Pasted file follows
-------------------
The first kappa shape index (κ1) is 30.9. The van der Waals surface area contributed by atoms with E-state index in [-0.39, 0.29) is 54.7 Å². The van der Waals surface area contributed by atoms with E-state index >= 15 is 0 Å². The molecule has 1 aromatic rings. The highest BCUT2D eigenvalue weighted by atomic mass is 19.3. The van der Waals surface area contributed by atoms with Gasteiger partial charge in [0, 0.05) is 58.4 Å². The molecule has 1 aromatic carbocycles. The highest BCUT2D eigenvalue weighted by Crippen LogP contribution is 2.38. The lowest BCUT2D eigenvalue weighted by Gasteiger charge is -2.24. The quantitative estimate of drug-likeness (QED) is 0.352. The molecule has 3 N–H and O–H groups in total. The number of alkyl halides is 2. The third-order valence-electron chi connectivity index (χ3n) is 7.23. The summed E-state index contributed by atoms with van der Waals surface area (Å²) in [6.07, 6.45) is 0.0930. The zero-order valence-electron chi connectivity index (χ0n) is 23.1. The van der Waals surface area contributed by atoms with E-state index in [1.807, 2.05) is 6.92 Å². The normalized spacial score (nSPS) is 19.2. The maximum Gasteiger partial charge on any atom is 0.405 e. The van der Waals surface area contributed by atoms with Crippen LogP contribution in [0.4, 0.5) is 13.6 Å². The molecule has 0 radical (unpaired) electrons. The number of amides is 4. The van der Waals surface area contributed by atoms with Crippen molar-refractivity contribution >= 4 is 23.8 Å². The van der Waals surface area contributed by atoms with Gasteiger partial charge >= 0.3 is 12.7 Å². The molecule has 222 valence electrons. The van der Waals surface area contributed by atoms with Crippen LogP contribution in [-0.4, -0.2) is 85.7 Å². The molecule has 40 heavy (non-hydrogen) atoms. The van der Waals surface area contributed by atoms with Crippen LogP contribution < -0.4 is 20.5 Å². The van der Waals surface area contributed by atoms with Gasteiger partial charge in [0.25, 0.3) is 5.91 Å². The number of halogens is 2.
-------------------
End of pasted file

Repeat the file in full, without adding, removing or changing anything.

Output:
The first kappa shape index (κ1) is 30.9. The van der Waals surface area contributed by atoms with E-state index in [-0.39, 0.29) is 54.7 Å². The van der Waals surface area contributed by atoms with E-state index >= 15 is 0 Å². The molecule has 1 aromatic rings. The highest BCUT2D eigenvalue weighted by atomic mass is 19.3. The van der Waals surface area contributed by atoms with Gasteiger partial charge in [0, 0.05) is 58.4 Å². The molecule has 1 aromatic carbocycles. The highest BCUT2D eigenvalue weighted by Crippen LogP contribution is 2.38. The lowest BCUT2D eigenvalue weighted by Gasteiger charge is -2.24. The quantitative estimate of drug-likeness (QED) is 0.352. The molecule has 3 N–H and O–H groups in total. The number of alkyl halides is 2. The third-order valence-electron chi connectivity index (χ3n) is 7.23. The summed E-state index contributed by atoms with van der Waals surface area (Å²) in [6.07, 6.45) is 0.0930. The zero-order valence-electron chi connectivity index (χ0n) is 23.1. The van der Waals surface area contributed by atoms with E-state index in [1.807, 2.05) is 6.92 Å². The normalized spacial score (nSPS) is 19.2. The maximum Gasteiger partial charge on any atom is 0.405 e. The van der Waals surface area contributed by atoms with Crippen LogP contribution in [0.4, 0.5) is 13.6 Å². The molecule has 0 radical (unpaired) electrons. The number of amides is 4. The van der Waals surface area contributed by atoms with Crippen molar-refractivity contribution >= 4 is 23.8 Å². The van der Waals surface area contributed by atoms with Gasteiger partial charge >= 0.3 is 12.7 Å². The molecule has 222 valence electrons. The van der Waals surface area contributed by atoms with Crippen LogP contribution in [-0.4, -0.2) is 85.7 Å². The molecule has 40 heavy (non-hydrogen) atoms. The van der Waals surface area contributed by atoms with Crippen LogP contribution < -0.4 is 20.5 Å². The van der Waals surface area contributed by atoms with Gasteiger partial charge in [0.25, 0.3) is 5.91 Å². The number of halogens is 2.